|By TAP Staff|Ahmad Hamad Algosaibi & Brothers Company (AHAB) announced that it has invited financial institutions with claims against the company to attend a meeting in Dubai, UAE on May 7, 2014, at which AHAB will outline the terms of a comprehensive settlement agreement.
The move by AHAB breaks a stalemate that has existed since late 2009 when AHAB’s last comprehensive proposal was rejected by financial institutions, many of which chose instead to pursue claims through litigation. But now, after more than four years of litigation yielding few tangible results for banks, AHAB is set to propose comprehensive settlement terms to resolve the claims against it.
“AHAB is restructuring its business and the only way to move on from the massive borrowing fraud committed by Maan Al Sanea is to reach a comprehensive resolution with all banks with bona fide claims,” said Simon Charlton, the Chief Restructuring Officer and Acting Chief Executive of AHAB.
AHAB has long sought a solution to the problem, which would include money recovered from Mr. Al Sanea, who borrowed billions of dollars without authority using forged documents and then siphoned the vast majority for his own use. As the Chief Justice of the Cayman Islands, who issued a $2.5 billion default judgment against Al Sanea stated, there is clear evidence of “misappropriation on a massive scale,” the group claimed in statement.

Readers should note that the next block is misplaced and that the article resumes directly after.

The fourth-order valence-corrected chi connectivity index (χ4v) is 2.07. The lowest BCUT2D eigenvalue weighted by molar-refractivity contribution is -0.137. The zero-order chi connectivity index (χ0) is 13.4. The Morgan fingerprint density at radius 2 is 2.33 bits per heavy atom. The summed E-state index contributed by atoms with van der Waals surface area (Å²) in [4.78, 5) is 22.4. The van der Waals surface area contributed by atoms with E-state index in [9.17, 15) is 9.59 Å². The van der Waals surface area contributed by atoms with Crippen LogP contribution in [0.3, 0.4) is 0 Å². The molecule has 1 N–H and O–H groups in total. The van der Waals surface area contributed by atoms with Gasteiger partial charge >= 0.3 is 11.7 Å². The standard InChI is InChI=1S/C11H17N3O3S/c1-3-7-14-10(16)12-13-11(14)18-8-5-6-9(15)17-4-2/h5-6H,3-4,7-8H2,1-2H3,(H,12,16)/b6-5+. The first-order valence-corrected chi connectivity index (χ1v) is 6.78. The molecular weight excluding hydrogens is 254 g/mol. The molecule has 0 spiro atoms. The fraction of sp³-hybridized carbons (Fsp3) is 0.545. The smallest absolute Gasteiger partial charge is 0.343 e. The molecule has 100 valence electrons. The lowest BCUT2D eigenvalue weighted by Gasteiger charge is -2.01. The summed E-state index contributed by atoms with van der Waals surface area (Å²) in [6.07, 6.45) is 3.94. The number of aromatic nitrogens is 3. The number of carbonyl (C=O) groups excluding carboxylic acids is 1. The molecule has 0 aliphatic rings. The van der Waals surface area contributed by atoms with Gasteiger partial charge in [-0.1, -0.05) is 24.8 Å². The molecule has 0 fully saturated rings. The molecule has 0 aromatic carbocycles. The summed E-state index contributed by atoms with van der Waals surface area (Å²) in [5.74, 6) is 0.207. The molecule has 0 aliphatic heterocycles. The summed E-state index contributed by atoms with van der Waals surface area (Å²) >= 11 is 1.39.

Since the scheme was discovered in May 2009, AHAB has engaged with all of the local, regional, and global banks involved, making clear its desire to negotiate a collective settlement, while actively pursuing Mr. Al Sanea in the United States, the Cayman Islands (where his offshore companies were headquartered) and Saudi Arabia, where he moved the bulk of his assets at the time of the crisis.
“AHAB believes now is the time to reach a comprehensive solution and is prepared to offer a substantial portion of its assets to achieve that goal,” Mr. Charlton added. “We look forward to a productive dialogue and process that results in a fair agreement for all stakeholders.”
The proposed settlement will be based on AHAB’s existing assets and funds that can be recovered in the future from Mr. Al Sanea. The trail has now led back to Saudi Arabia, where AHAB continues to pursue cases against Al Sanea for misappropriation of monies, fraud, return of shares, and other damages.
In addition, claims against Al Sanea’s companies, which are now in liquidation, will continue to trial in the Cayman Islands following AHAB’s defeat of various strike out attempts by the defendants. Finally, AHAB is seeking redress against two Saudi Arabian banks that foreclosed on significant share portfolios, apparently at a time when AHAB’s shares should have been frozen by Royal Order.